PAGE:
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Obituary: Professor, renowned writer John C. L’Heureux dies at 84

The prolific author grappled with faith, redemption, death and transcendence

Courtesy of Linda A. Cicero/Stanford News Service

WJohn C. L’Heureux, a prolific American author, English professor emeritus and Lane Professor of Humanities, died at his home in Palo Alto on April 22 at the age of 84. He was survived by his wife of almost 50 years Joan L’Heureux, who said his passing was a result of complications from Parkinson’s disease.

L’Heureux was born in October of 1934 in South Hadley, Massachusetts. He was a lifelong student, completing his bachelor’s in philosophy at Weston College, master’s degree in philosophy and English at Boston College and Licentiate of Sacred Theology (STL) at Woodstock College. He later received a master’s degree from Harvard University in English, despite the fact that he did not even apply.  

Before beginning his professorship at Stanford in 1973, L’Heureux taught at Harvard University, Georgetown and Tufts. Among L’Heureux’s most notable accomplishments at Stanford were his roles in directing the Creative Writing Program and Wallace Stegner Creative Writing Fellowship. He mentored students including fellow distinguished writers Harriet Doerr, Ron Hansen and National Medal of Arts recipient Tobias Wolff. Moreover, L’Heureux was twice honored with the distinction of the Stanford Humanities & Sciences Dean’s Award for Excellence in Teaching.

A colleague of L’Heureux’s, Eavan Boland — who currently serves as Director of the Creative Writing Program — remembers L’Heureux as a professor dedicated to the growth of his students. She told the Stanford University Press that “the stability of Creative Writing at Stanford, to this day, shows how solid, patient and generous his efforts were.”

L’Heureux was a contributing editor for The Atlantic Magazine, and also authored writings for Esquire and The New Yorker Magazine, which published one of his short stories in October of this past year. In a work about his battle with Parkinson’s Disease, L’Heureux wrote, “I’ve always held that the writer’s true reward is not money or fame but the writing process itself — making a good thing that did not exist before — and so I worked every day, with varying degrees of satisfaction.”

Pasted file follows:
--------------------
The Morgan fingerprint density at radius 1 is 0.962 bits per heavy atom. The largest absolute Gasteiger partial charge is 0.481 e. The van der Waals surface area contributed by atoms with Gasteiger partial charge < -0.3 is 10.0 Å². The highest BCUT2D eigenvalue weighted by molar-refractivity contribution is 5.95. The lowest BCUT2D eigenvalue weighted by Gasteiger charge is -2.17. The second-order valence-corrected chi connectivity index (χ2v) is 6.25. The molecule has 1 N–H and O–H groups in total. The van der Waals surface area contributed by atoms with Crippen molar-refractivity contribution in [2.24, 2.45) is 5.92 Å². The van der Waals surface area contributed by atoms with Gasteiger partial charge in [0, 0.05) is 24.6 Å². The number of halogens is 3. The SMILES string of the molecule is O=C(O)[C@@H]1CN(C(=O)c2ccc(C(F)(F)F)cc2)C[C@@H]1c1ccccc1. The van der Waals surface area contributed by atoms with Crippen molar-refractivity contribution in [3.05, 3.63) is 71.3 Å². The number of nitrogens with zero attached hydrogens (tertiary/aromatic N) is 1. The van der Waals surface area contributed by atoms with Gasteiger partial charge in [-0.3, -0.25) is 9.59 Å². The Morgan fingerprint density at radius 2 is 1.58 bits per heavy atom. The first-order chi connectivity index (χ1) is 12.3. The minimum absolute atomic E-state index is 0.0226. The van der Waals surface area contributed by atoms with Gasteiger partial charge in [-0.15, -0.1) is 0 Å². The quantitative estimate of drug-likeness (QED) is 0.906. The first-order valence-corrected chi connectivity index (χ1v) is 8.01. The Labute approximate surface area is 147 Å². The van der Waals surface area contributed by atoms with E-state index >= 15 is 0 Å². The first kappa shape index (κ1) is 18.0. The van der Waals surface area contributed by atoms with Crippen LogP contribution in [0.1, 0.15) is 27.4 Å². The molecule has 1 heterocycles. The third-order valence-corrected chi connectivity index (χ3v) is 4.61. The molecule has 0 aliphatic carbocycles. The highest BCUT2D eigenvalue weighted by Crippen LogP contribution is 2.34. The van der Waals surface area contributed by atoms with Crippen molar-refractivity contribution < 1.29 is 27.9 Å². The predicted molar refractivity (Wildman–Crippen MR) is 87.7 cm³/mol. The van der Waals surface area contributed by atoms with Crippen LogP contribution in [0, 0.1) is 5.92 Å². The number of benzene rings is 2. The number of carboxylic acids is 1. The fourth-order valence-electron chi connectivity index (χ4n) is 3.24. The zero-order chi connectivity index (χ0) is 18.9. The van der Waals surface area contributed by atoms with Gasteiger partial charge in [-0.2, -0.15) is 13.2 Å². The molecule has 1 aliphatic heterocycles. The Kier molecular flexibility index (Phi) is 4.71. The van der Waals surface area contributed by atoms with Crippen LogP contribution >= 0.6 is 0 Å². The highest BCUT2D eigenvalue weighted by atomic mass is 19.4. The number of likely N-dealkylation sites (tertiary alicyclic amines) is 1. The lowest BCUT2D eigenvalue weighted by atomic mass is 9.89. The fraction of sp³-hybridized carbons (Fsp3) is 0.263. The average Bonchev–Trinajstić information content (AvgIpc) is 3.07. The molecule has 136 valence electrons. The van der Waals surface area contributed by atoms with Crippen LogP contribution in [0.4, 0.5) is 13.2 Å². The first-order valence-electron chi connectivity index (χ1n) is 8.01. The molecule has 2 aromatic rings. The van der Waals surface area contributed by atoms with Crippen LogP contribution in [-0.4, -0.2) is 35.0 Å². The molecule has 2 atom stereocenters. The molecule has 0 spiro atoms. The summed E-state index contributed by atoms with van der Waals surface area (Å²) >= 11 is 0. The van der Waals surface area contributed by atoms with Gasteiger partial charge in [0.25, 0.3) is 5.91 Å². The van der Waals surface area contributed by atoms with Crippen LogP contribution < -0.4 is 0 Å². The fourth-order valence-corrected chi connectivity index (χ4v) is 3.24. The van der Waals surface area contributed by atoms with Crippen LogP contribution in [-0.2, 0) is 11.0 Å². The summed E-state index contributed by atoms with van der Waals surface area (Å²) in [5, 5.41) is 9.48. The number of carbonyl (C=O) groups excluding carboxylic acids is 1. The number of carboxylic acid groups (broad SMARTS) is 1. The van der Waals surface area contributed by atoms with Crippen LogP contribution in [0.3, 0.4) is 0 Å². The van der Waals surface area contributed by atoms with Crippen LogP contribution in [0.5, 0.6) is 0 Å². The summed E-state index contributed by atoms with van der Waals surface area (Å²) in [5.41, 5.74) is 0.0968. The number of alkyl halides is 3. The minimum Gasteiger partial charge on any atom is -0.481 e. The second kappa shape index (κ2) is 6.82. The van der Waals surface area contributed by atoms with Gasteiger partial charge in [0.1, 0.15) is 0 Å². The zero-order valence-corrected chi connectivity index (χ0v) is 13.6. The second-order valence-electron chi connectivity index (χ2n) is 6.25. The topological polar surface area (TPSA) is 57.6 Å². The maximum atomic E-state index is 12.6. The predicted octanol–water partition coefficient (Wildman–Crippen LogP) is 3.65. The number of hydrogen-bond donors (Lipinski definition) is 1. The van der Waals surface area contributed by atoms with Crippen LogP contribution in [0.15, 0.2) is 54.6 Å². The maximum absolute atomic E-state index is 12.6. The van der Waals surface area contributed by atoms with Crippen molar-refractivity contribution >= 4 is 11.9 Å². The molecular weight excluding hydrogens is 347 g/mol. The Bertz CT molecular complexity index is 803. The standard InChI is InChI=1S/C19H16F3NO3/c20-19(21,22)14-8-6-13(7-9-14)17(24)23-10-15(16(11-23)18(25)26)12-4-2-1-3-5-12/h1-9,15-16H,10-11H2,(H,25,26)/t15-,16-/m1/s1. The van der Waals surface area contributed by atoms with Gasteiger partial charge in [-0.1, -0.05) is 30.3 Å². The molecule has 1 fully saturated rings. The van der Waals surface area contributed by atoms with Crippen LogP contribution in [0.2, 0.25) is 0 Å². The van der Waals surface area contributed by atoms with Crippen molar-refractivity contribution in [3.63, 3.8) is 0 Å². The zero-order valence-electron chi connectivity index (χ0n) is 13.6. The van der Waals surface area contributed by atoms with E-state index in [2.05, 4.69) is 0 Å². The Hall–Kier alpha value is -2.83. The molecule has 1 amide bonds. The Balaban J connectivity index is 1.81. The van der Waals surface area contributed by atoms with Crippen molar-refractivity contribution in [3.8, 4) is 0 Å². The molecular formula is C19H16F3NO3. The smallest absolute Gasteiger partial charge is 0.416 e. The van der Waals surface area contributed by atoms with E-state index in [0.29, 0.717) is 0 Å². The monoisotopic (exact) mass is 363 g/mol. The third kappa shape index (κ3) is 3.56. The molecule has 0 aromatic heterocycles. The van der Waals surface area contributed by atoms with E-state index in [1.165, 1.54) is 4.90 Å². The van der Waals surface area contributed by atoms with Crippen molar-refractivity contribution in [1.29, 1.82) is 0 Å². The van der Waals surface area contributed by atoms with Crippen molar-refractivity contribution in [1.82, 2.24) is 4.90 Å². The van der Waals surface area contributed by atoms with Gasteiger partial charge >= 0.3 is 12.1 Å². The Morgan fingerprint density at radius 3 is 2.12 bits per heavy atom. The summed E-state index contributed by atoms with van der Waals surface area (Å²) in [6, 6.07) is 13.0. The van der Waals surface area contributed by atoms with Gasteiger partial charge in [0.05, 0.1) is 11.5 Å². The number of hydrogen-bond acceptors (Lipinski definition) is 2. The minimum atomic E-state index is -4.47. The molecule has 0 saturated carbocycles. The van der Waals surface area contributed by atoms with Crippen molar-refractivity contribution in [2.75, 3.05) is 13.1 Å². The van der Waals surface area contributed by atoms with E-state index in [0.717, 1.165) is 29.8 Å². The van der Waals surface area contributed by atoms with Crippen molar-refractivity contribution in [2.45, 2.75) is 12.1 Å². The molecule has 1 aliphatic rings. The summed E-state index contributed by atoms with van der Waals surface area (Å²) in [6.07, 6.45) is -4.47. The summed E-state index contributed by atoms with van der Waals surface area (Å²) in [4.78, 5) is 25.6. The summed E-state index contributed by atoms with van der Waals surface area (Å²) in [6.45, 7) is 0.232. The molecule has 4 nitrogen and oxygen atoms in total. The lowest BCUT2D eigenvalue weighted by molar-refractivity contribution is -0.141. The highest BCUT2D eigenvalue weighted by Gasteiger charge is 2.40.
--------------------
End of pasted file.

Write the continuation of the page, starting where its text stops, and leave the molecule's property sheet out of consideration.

Over the course of his career, L’Heureux wrote nearly 20 volumes of fiction and poetry including “A Woman Run Mad,” “The Shrine at Altamira,” “The Miracle,” and most notably, “The Medici Boy.” L’Heureux elegantly balanced conflicting voices of joy, compassion and sarcasm in his pieces, as recounted by the fiction editor of The New Yorker, Deborah Treisman.

Common themes throughout all of L’Heureux’s works were morality and faith and an emphasis in spirituality and philosophy. He drew from his 16 years as a Jesuit priest before leaving the priesthood in 1971. L’Heureux’s 1991 novel, “An Honorable Profession” examined the fictional story of a high school teacher arrested in front of his class on charges of sexually harassing one of his students through the perspective of religion and despair. When L’Heureux’s novel was published, he told the The New York Times that he “wanted to deal with the problem of guilt — a person guilty of many things, but not the thing he is accused of.”

As detailed in a piece for The New Yorker, while working on “The Medici Boy,” L’Heureux found it increasingly difficult to write, as if his fingers were unable to maintain pace with his thoughts. Before his death, L’Heureux considered ending his life, but ultimately gravitated toward comforting his loved ones despite his suffering. He credits religion for helping him understand the importance of being compassionate to his loved ones.

“In the service for the dead, the Catholic Church asks God to grant us all eternal rest,” he mused in a New Yorker article.  “And, after all the words squandered on right and wrong, failure and desire, love and the tragic failure to love, I am ready for eternal rest. Eternal rest. Even the sound is soothing.”

L’Heureux received two National Endowment for the Arts grants and a Guggenheim grant to pursue research for some of his most exceptional works. In the upcoming year, his last novel “The Beggar’s Pawn” and “The Heart Is a Full-Wild Beast,” which is a collection of his most enduring published and unpublished works, will be released in commemoration of his professional and personal journeys.

A memorial Mass and reception will be held at the St. Albert the Great Church in Palo Alto at 10 a.m. on Saturday, May 25. L’Heureux was a prominent literary figure whose work not only gave readers insight into the journeys that culminated in the form of his life, but also inspired them to articulate their own. He will be missed by his family, the Stanford community and the literary world.

Contact Leily Rezvani at rezvani ‘at’ stanford.edu.

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